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University of Nairobi (1993)

The hydrological characteristics of the arid and semi-arid parts of Kenya

Ondieki, Christopher N M

Titre : The hydrological characteristics of the arid and semi-arid parts of Kenya.

Auteur : Ondieki, Christopher N M

Université de soutenance : University of Nairobi, Kenya

Grade : Docteur of Philosophy (PhD) 1993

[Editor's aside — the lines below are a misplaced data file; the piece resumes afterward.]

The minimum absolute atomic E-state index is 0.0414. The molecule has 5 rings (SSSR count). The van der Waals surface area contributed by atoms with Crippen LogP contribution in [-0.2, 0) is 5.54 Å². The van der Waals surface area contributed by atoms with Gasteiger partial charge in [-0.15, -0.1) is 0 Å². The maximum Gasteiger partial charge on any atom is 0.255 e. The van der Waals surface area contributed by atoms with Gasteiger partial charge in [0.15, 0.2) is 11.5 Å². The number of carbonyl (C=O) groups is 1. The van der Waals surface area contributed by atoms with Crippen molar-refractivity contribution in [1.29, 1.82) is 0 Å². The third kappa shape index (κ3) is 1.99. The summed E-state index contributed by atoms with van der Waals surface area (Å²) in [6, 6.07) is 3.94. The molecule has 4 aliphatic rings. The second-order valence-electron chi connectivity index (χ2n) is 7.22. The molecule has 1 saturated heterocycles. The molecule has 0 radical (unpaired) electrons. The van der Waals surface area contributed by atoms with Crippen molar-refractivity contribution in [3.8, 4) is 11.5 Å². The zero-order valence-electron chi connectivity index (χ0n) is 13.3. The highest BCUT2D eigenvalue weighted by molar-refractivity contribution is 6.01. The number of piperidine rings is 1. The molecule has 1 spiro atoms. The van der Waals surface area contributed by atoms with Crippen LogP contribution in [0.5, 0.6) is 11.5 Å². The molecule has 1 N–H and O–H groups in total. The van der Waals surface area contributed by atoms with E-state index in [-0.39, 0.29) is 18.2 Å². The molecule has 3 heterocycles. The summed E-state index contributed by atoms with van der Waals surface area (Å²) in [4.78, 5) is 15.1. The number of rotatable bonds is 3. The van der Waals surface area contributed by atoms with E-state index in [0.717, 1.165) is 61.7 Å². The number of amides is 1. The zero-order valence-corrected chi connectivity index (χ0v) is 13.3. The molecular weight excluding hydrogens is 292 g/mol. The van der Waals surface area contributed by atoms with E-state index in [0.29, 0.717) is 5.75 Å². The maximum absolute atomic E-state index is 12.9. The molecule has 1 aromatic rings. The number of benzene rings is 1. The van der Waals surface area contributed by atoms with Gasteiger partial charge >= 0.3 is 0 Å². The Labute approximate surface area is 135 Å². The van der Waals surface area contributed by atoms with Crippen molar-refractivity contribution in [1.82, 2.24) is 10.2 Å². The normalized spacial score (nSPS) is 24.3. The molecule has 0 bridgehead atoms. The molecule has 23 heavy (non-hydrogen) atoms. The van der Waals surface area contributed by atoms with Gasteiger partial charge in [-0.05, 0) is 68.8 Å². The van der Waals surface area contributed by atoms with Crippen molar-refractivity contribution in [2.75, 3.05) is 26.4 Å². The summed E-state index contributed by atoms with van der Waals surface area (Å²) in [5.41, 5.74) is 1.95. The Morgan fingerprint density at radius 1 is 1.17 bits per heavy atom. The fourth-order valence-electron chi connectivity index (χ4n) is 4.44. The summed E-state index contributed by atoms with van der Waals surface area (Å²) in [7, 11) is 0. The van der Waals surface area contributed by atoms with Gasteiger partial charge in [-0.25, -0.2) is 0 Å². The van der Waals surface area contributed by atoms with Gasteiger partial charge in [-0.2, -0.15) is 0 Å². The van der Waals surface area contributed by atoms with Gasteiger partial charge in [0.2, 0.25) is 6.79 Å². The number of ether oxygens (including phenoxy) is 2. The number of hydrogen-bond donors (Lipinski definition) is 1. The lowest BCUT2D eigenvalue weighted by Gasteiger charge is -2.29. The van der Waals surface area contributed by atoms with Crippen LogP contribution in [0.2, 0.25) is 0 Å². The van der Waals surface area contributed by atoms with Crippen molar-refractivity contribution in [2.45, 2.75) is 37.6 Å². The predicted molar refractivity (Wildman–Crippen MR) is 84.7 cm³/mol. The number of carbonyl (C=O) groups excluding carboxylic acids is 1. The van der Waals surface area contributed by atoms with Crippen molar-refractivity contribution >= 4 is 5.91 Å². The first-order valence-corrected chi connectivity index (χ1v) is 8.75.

The purpose of the study was to investigate the hydrological characteristics of the arid and semi-arid lands (ASAL) of Kenya with a view of establishing the water resources potential of ephemeral streams in providing supplementary water needs. Laikipia district which has undergone remarkable land use changes resulting in water use stress of perennial river abstractions and ground water exploitation in the recent years has been used as a model of the Kenyan ASAL. Long term availability of hydrological records was limited due to poor spatial distribution of the hydrological network over the Ewaso Ngiro basin. Further, the river flow data was only available on the perennial streams of the basin. Five sub-catchments areas in the Upper Ewaso Ngiro basin were chosen for experimental design. The period of experimental study extended from January 1989 to December 1991. The available hydrological records and the data obtained from the experimental study were subjected to spatial and temporal analyses. Spatial analyses included correlation and principal component analysis (peA) while temporal analysis involved the determination of diurnal, seasonal, cyclical and inter-annual characteristics including spectral and cross spectral techniques . simple transfer functions and complex Transfer Function Noise, TFN (r,b,s) models were used to quantify the rainfall-runoff and runoff-sediment relationships for the individual experimental sub-catchments. The univariate ARIMA p,d ,q) models were also used to quantify the annual long term hydrological records. The quality of all the records was first investigated before carrying out the above analyses. The study delineated the ASAL area into five hydrologically homogenous zones based on results from peA. The physical significance of the delineated zones were confirmed through inter-correlation and vector plot analyses together with the geophysical characteristics of the area. In each of these zones, a representative network was established, for which additional hydrological data is now available for-ASAL water resources planning in the light of increased settlements and population growth. Runoff episodes for individual sub-catchments indicated remarkable variations and contrasting responses among the sub-catchments. A 160 mmjh storm intensity caused a runoff peak rate of 1.456 m3jsjkm2 in Sirima while only 57.2 mmjh peak storm intensity caused a peak runoff rate of 6.052 m3jsjkm2 in Mukogodo. A minimum of 17 runoff events were observed in Matanya while a maximum of 67 events were obtained in Ngenia and the ephemeral channels were continuously dry for maximum periods ranging from 118 to 338 days during the experimental period. Although the ephemeral catchments have a surface water supply potential of at least 8,000 m3 per km2 per year, major threats were identified as sediment transport, high evaporation rates and intensified land use changes. The linear rainfall-runoff models for events showed initiation of runoff at threshold rainfall of between 8 mm and 18 mm . which characterised sub-catchment storage. Whereas the annual perennial streamflows were fitted by ARIMA (1,0,1) model, the annual rainfall indicated ARIMA (3,0,1) model to be appropriate due to the inherent complex rainfall-runoff relationships. The TFN (r,b,s) models based on 15 minutes rainfall-runoff event time series identified TFN (1,1,1) as the optimum model while the TFN (2,0,1) model fitted the corresponding runoffsediment series. Whereas runoff lagged the input rainfall by one time unit, the runoff and sediment occurrences were instantaneous. Ephemeral streams therefore have a high potential of water harvesting which could serve as supplementary water sources in the ASAL parts of Kenya. Its utilization however requires proper conservation measures which may enhance replenishment of the ground water systems.


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